Salary Commission slows the raise train

  • Raises approved by the Salary Commission
  • Raises to be voted on by the Salary Commission Jan. 18
  • Mayor Harry Kim addresses the Salary Commission in Hilo on Thursday. (Nancy Cook Lauer/West Hawaii Today)

HILO — Faced with the mayor and two County Council members urging caution, the Salary Commission on Thursday hiked salaries a little further in two departments, but postponed action on a dozen other positions — including the mayor and County Council members themselves — until its next meeting in January.

Proposed raises for all county officials run from 15 to 40 percent. Together, they would add about $1 million annually in raises, plus about $300,000 in benefits.


Mayor Harry Kim and Hilo County Council members Sue Lee Loy and Aaron Chung told the commission they were concerned the county budget couldn’t handle raises the commission awarded, especially raises that begin Jan. 1, halfway through the current fiscal year where budgets have already been set.

The commission has the final say on raises and is required by county charter to set salaries comparable with similar positions in the public and private sectors. It doesn’t have to take the budget into account, and its actions can’t be vetoed by the County Council or mayor.

Still, Kim and the two others felt compelled to weigh in.

“I do believe the inequity you are trying to address is real,” Kim said, noting that some county employees make as little as $18,000 annually. “I wish I had a magic wand. … The ones that need the raise the most are the lowest-paid.”

Chung also addressed fairness and employee morale, noting in written testimony that a single $42,000 raise awarded Corporation Counsel is more than many county employees make.

“And believe me, we have had to explain that to a large number of people,” Chung said.

The hit to the budget is also a consideration, all three of them said. They suggested phasing the raises in, rather than awarding lump sums.

“We’re going to have to be figuring out how to move money around to look at paying for some of these raises,” Lee Loy said.

But Commissioner Thomas Fratinardo, a Kim appointee, pointed out the charter specifically gives the commission the authority to make the raises.

“If the people want to make a change, it’s up to the people to put it on the ballot, if they don’t want us to do our job,” Fratinardo said.

Salaries for many top officials were last raised in 2014, while those in other departments haven’t seen a raise in a decade.

The proposed salaries were compiled and presented by Commission Chairman Hugh Ono, who was appointed by former Mayor Billy Kenoi.

“This commission realized pretty quickly we’re in a serious dilemma here,” Ono said.

He said collective bargaining agreements over the years steadily raised subordinates’ salaries, creating a salary inversion where many were making more than their bosses.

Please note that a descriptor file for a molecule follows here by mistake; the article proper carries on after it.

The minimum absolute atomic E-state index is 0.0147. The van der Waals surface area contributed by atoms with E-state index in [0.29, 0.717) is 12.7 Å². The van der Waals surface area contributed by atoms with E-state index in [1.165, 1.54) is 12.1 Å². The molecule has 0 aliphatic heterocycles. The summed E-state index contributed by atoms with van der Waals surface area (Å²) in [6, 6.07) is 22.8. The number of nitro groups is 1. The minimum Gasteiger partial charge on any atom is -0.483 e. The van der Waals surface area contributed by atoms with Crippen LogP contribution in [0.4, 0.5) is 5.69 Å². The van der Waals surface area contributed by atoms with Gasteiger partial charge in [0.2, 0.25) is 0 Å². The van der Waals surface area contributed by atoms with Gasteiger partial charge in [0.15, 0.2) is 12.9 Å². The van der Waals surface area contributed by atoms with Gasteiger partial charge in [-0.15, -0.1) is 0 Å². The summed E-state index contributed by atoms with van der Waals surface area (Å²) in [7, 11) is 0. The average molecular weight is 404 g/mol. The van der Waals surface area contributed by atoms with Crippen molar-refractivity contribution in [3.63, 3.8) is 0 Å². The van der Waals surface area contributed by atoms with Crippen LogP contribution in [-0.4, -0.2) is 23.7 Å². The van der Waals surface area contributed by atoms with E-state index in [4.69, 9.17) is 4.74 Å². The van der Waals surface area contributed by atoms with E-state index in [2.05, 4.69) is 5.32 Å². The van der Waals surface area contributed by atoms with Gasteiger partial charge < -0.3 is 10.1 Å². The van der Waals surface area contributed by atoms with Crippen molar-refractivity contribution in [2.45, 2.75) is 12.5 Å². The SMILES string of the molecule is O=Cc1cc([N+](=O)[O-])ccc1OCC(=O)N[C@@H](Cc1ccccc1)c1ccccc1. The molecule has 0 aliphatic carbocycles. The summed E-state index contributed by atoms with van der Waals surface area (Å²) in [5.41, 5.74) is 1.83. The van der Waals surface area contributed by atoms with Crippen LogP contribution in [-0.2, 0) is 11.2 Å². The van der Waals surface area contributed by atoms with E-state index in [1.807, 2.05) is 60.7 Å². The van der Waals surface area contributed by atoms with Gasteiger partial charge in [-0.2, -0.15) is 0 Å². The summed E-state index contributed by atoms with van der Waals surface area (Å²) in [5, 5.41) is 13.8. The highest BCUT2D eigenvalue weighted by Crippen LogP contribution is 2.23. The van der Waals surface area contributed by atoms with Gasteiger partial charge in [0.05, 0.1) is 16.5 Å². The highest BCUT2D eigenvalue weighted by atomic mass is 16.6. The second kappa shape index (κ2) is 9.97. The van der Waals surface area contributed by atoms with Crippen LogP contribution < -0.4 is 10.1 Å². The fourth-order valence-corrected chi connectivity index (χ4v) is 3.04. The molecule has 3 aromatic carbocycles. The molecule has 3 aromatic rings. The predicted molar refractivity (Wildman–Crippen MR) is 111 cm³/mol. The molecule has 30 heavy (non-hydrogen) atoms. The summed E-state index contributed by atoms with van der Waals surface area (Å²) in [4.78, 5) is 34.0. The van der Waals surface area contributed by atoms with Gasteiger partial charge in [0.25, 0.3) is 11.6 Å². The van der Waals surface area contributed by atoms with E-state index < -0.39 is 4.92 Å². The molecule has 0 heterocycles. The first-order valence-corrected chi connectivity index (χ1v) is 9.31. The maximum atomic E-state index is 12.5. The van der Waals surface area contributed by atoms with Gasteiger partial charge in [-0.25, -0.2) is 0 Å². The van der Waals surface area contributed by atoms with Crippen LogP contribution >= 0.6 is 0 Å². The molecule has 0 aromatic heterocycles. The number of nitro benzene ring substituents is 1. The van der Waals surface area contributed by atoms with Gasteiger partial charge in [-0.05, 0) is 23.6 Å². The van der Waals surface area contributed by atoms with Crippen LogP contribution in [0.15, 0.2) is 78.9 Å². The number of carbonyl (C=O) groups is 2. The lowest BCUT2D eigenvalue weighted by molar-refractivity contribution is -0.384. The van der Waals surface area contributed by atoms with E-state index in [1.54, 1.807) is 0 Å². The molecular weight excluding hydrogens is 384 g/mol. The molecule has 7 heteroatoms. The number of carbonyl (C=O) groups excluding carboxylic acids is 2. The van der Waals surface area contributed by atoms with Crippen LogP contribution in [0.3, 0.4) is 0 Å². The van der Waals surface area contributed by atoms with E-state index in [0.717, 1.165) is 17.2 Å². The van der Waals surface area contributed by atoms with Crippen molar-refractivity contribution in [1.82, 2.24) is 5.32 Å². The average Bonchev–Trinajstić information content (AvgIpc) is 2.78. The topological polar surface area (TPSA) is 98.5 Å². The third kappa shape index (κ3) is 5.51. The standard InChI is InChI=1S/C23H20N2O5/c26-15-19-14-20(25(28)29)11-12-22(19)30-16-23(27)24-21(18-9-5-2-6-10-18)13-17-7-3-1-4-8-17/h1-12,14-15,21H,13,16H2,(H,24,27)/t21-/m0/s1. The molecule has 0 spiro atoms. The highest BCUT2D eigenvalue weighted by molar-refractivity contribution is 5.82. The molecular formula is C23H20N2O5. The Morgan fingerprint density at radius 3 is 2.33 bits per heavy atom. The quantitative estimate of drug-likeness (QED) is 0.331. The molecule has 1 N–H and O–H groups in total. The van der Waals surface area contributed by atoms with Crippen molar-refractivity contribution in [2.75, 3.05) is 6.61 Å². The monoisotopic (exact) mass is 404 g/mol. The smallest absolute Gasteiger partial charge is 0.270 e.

Previously hiked salaries for directors and deputies in the Planning and Human Resources departments were increased further Thursday, bringing the Planning director’s $99,000 salary to $132,744 and the HR director’s $99,000 salary to $128,628. The directors had received smaller increases at the commission’s Nov. 27 meeting.

Two testifiers, former county Managing Director Bill Takaba and planning consultant Sidney Fuke, asked the commission to consider raising the liquor director more than the proposed $27,420 to $126,420, arguing that the department is self-sufficient, relying on its fees rather than tax dollars.

Another testifier was Abraham Sadegh, a homeless man who frequently testifies before the County Council. He pointed out the median household income is around $55,000.

“I sleep on the ground. … For some to make twice as much as the average income just doesn’t make sense,” Sadegh said. “We need to decide what is best for us to be a paradise for everyone.”

The commission plans to next meet Jan. 18.

Raises Approved by Salary Commission

Position Current Salary New Salary Raise % Raise

Corporation Counsel $110,244 $153,226 $42,982 39.0%

Corp. Counsel Assistant $104,502 $145,968 $41,466 39.7%

Prosecuting Attorney $113,580 $153,226 $39,646 34.9%

Planning Director $99,000 $132,744 $33,744 34.1%

Planning Deputy $94,284 $126,420 $32,136 34.1%

Parks Director $99,000 $128,759 $29,759 30.1%

HR Director $99,000 $128,628 $29,628 29.9%

HR Deputy $94,284 $122,628 $28,344 30.1%

Parks Deputy $94,284 $122,628 $28,344 30.1%

Environ. Mgt. Director $110,244 $132,741 $22,497 20.4%

Finance Director $110,244 $132,722 $22,478 20.4%

Police Chief $130,818 $153,266 $22,448 17.2%

Public Works Director $110,244 $132,577 $22,333 20.3%

Environ. Mgt. Deputy $104,502 $126,420 $21,918 21.0%

Finance Deputy $104,502 $126,402 $21,900 21.0%

Public Works Deputy $104,502 $126,264 $21,762 20.8%

Fire Chief $130,818 $151,200 $20,382 15.6%

Police Deputy $126,894 $145,968 $19,074 15.0%

Fire Deputy Chief $126,894 $143,640 $16,746 13.2%

Prosecuting Assistant $107,904 $145,968 $38,064 35.3%

Raises to be considered next month by the Salary Commission

Position Current Salary New Salary Raise % Raise

Managing Director $119,004 $153,264 $34,260 28.8%

Mayor $132,000 $165,000 $33,000 25.0%

County Clerk $99,000 $126,420 $27,420 27.7%

Legislative Auditor $99,000 $126,420 $27,420 27.7%

Liquor Director $99,000 $126,420 $27,420 27.7%

Housing Director $99,000 $126,420 $27,420 27.7%

R&D Director $99,000 $126,420 $27,420 27.7%

Info Tech Director $99,000 $122,628 $23,628 23.9%

Deputy County Clerk $94,284 $113,778 $19,494 20.7%

R&D Deputy $94,284 $113,778 $19,494 20.7%

County Council Chairman $58,008 $77,016 $19,008 32.8%


County Council Member $52,008 $70,008 $18,000 34.6%

Deputy Managing Director $115,008 $132,744 $17,736 15.4%